England long on questions, short on passion for Cricket World Cup
A surefire way of overworking Google is to type in “Why England will not win the World Cup”.
In less than half a second, it throws up 146 million results. It turns out the vast majority of results are about England not winning the football World Cup.
If you add “cricket” to the phrase, it generates 16.5 million results, although, hearteningly, the very first link is a column of 10 reasons why England will win the 2015 World Cup.
It is a quasi-spoof piece, though. A lot of the other search results are, bizarrely, about whether India can win the World Cup, though that is revealing of India’s omnipresence in the sport.
The point of the exercise? It says more about the search than the results: discussion of England not winning a World Cup, or even being in a position to do so, is like a quadrennial ritual.
To be more accurate, over the years, England’s adventures in the ODI format have become cricket’s great blind spot.
England’s cricket heads do not seem to care much for it, matched by a kind of indifference from the rest of the world to that nation’s fortunes. I would venture, of the top eight sides expected to make the quarter-finals in Australia and New Zealand, the least excitement – and knowledge – among the average fan will be of England’s chances.
It is just so clear that England’s resources remain centred on Test cricket, and even within that, a couple of lucrative series – the Ashes and India. In all this, one-day cricket feels like the penance in their pursuit of Tests.
It has been a bad year in ODIs for them, among their worst in recent memory. After the fourth ODI against Sri Lanka on Sunday, they had won only eight of their 23 ODIs this year.
But there is a fact more striking than the run of results. The bowling pair that will be, arguably, central to England’s chances at the World Cup has barely played any 50-over cricket this year.
James Anderson has appeared in just 10 ODIs, and his partner Stuart Broad, six.
Startlingly, they have not played an ODI together since June 2013. Injuries have played a role in the absences, as is the case currently, but so too, at times, has England’s prioritising of Tests over ODIs.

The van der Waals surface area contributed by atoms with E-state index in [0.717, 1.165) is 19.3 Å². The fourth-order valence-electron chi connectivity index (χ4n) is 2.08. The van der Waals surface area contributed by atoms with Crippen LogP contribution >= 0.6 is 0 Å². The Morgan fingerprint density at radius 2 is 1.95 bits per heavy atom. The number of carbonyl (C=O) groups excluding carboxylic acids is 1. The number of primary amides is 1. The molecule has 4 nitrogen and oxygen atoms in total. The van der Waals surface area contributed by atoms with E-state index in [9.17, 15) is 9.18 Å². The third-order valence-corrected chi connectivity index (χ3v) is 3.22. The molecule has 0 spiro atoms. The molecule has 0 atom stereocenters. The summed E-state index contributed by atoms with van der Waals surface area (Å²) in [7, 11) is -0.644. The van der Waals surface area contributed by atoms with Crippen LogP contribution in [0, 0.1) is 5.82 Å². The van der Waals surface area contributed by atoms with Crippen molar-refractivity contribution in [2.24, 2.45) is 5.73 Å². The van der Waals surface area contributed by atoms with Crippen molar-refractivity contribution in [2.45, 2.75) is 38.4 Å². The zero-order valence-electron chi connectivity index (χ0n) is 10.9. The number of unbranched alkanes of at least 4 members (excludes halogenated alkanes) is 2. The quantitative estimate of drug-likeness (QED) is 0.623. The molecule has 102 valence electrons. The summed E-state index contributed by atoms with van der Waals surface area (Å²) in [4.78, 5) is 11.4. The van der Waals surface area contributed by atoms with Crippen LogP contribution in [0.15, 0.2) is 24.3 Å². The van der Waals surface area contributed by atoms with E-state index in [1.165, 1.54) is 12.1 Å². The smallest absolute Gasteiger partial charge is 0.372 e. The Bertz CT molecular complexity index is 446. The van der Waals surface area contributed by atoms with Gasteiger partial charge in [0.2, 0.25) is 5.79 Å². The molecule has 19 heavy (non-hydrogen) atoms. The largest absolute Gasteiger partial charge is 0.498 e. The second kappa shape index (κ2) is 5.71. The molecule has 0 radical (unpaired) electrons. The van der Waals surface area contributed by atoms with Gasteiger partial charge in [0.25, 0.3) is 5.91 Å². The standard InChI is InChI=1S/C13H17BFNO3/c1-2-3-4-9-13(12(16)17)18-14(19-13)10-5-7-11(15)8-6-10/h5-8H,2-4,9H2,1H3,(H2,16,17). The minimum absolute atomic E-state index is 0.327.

It does not seem to worry anyone unduly that they are playing so little 50-over cricket.
Both are good enough to be good enough at the World Cup, and especially in non-subcontinent conditions. But even with a competitive-looking ODI tri-series in January thrown in, England might have preferred for them to be a little more cooked in the format come February 14.
That is the thing. England do not have bad one-day players.
They have enough that they surely stand some kind of chance, especially in a tournament structure in which, essentially, they have to put together three good games in a row, from the quarter-finals onward.
But there is no cohesion about the side. There is no one player around whom an identity and team can be forged, around whom a team can be galvanised.
What even is England’s best XI? Who backs up Anderson and Broad? What is their best batting order? Should Ian Bell really be opening, or should he even be in that best XI?
Hovering above all is the daddy of all debilitating debates, over Alastair Cook’s place in the side, let alone as leader of it. In many ways, Cook, though he is not his side’s only problem, epitomises their one-day woes.
On paper, he has built up honest, serviceable ODI numbers and even expanded his game. But he remains distinctly out of place in the format; he is primarily an excellent Test batsman who is merely competent in ODIs.
That is England, too.
Somehow, they do not feel right in coloured kit still, like a team of Vespa enthusiasts who have walked into a Hell’s Angels party.
Follow us on Twitter @SprtNationalUAE
Published: December 7, 2014 04:00 AM